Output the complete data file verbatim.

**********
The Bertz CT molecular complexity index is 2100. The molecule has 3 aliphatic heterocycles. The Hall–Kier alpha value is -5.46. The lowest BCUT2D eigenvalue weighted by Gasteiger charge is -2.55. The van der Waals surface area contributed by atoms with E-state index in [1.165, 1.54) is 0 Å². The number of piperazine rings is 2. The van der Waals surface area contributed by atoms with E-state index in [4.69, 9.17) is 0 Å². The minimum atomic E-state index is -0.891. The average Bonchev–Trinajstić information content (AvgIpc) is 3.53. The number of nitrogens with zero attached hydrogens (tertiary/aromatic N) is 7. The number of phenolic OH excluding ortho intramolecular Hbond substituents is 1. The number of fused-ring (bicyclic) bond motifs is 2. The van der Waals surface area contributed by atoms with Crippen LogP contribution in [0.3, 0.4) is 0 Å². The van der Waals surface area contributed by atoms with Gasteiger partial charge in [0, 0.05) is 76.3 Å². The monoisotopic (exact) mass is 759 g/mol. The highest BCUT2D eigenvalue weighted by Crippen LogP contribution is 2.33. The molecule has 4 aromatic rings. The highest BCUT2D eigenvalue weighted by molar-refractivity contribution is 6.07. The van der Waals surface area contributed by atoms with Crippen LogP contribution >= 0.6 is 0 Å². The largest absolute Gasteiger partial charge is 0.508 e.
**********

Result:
The Bertz CT molecular complexity index is 2100. The molecule has 3 aliphatic heterocycles. The Hall–Kier alpha value is -5.46. The lowest BCUT2D eigenvalue weighted by Gasteiger charge is -2.55. The van der Waals surface area contributed by atoms with E-state index in [1.165, 1.54) is 0 Å². The number of piperazine rings is 2. The van der Waals surface area contributed by atoms with E-state index in [4.69, 9.17) is 0 Å². The minimum atomic E-state index is -0.891. The average Bonchev–Trinajstić information content (AvgIpc) is 3.53. The number of nitrogens with zero attached hydrogens (tertiary/aromatic N) is 7. The number of phenolic OH excluding ortho intramolecular Hbond substituents is 1. The number of fused-ring (bicyclic) bond motifs is 2. The van der Waals surface area contributed by atoms with Crippen LogP contribution in [0.3, 0.4) is 0 Å². The van der Waals surface area contributed by atoms with Gasteiger partial charge in [0, 0.05) is 76.3 Å². The monoisotopic (exact) mass is 759 g/mol. The highest BCUT2D eigenvalue weighted by Crippen LogP contribution is 2.33. The molecule has 4 aromatic rings. The highest BCUT2D eigenvalue weighted by molar-refractivity contribution is 6.07. The van der Waals surface area contributed by atoms with Crippen LogP contribution >= 0.6 is 0 Å². The largest absolute Gasteiger partial charge is 0.508 e.